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The Mystery of Edwin Drood (Penguin Classics) Paperback – May 28, 2002


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Product Details

  • Series: Penguin Classics
  • Paperback: 432 pages
  • Publisher: Penguin Classics; New Ed edition (May 28, 2002)
  • Language: English
  • ISBN-10: 0140439269
  • ISBN-13: 978-0140439267
  • Product Dimensions: 7.8 x 5.1 x 1 inches
  • Shipping Weight: 11.4 ounces (View shipping rates and policies)
  • Average Customer Review: 3.8 out of 5 stars  See all reviews (98 customer reviews)
  • Amazon Best Sellers Rank: #79,155 in Books (See Top 100 in Books)

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From the Publisher

This book is in Electronic Paperback Format. If you view this book on any of the computer systems below, it will look like a book. Simple to run, no program to install. Just put the CD in your CDROM drive and start reading. The simple easy to use interface is child tested at pre-school levels.

Windows 3.11, Windows/95, Windows/98, OS/2 and MacIntosh and Linux with Windows Emulation.

Includes Quiet Vision's Dynamic Index. the abilty to build a index for any set of characters or words. --This text refers to an out of print or unavailable edition of this title.

About the Author

Charles Dickens was born on February 7, 1812, in Landport, Portsea, England. He died in Kent on June 9, 1870. The second of eight children of a family continually plagued by debt, the young Dickens came to know not only hunger and privation,but also the horror of the infamous debtors’ prison and the evils of child labor. A turn of fortune in the shape of a legacy brought release from the nightmare of prison and “slave” factories and afforded Dickens the opportunity of two years’ formal schooling at Wellington House Academy. He worked as an attorney’s clerk and newspaper reporter until his Sketches by Boz (1836) and The Pickwick Papers (1837) brought him the amazing and instant success that was to be his for the remainder of his life. In later years, the pressure of serial writing, editorial duties, lectures, and social commitments led to his separation from Catherine Hogarth after twenty-three years of marriage. It also hastened his death at the age of fifty-eight, when he was characteristically engaged in a multitude of work.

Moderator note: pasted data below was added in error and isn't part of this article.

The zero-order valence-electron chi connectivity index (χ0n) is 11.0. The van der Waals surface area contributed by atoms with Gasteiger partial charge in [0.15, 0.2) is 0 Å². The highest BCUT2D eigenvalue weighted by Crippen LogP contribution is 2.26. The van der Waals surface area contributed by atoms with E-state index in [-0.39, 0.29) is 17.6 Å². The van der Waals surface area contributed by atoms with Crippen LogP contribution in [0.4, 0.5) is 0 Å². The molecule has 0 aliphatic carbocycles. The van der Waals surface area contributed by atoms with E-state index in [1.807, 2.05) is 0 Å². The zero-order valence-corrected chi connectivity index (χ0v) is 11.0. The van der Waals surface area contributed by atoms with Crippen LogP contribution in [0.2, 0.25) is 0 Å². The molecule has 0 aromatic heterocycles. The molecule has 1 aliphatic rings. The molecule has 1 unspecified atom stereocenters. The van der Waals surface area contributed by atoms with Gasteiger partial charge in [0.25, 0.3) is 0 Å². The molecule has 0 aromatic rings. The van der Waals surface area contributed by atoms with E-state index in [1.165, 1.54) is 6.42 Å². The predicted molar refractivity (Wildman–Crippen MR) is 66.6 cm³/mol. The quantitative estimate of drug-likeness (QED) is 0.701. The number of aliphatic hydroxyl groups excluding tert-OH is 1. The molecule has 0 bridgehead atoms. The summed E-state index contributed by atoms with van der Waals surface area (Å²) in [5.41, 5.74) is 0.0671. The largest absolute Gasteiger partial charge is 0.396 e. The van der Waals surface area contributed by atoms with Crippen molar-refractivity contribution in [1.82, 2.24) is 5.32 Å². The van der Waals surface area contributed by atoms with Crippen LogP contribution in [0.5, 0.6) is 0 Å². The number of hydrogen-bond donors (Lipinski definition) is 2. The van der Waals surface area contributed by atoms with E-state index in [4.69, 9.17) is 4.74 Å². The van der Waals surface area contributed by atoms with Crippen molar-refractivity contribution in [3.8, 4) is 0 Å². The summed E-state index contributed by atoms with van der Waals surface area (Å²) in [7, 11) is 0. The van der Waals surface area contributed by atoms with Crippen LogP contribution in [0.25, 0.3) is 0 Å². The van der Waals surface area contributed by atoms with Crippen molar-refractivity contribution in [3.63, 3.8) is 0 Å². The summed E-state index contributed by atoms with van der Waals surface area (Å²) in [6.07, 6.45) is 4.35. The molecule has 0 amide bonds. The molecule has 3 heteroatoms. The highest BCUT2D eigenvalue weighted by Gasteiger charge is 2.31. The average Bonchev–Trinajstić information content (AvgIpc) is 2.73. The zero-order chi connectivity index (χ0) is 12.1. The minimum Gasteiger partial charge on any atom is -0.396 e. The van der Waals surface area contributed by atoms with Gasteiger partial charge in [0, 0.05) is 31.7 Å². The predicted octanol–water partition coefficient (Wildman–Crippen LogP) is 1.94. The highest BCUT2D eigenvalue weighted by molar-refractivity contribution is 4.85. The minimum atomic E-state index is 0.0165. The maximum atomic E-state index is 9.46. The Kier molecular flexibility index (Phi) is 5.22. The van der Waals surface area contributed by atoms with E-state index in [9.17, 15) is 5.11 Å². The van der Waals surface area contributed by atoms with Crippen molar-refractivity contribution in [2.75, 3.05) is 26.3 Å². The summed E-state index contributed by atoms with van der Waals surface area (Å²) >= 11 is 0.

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Most Helpful Customer Reviews

53 of 54 people found the following review helpful By James Paris on December 27, 2000
Format: Mass Market Paperback
It is so strange to see a long, well-plotted novel suddenly come to a dead stop. (Of a projected twelve episodes, Dickens wrote six before his death.) The title character is either murdered or missing, and a large cast of characters in London and Cloisterham (Dickens's Rochester) are involved in their own way in discovering what happened to Edwin Drood.
There is first of all John Jasper, an opium addict who suspiciously loves Drood's ex-fiancee; there is a nameless old woman who dealt him the opium who is trying to nail Jasper; there is a suspicious pile of quicklime Jasper notices during a late night stroll through the cathedral precincts; there is Durdles who knows all the secrets of the Cathedral of Cloisterham's underground burial chambers; there is the "deputy," a boy in the pay of several characters who has seen all the comings and goings; there are the Anglo-Indian Landless twins, one of whom developed a suspicious loathing for Drood; there is the lovely Rosebud, unwilling target of every man's affections; and we haven't even begun talking about Canon Crisparkle, Datchery, Tartar, and a host of other characters. All we know is that the game is afoot, but we'll never know the outcome.
It would have been nice to know how Dickens tied together all these threads, but we can still enjoy THE MYSTERY OF EDWIN DROOD because -- wherever Dickens was heading with it -- it is very evidently the equal of his best works. Life is fleeting, and not all masterpieces are finished.
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28 of 29 people found the following review helpful By IRA Ross on May 17, 2002
Format: Hardcover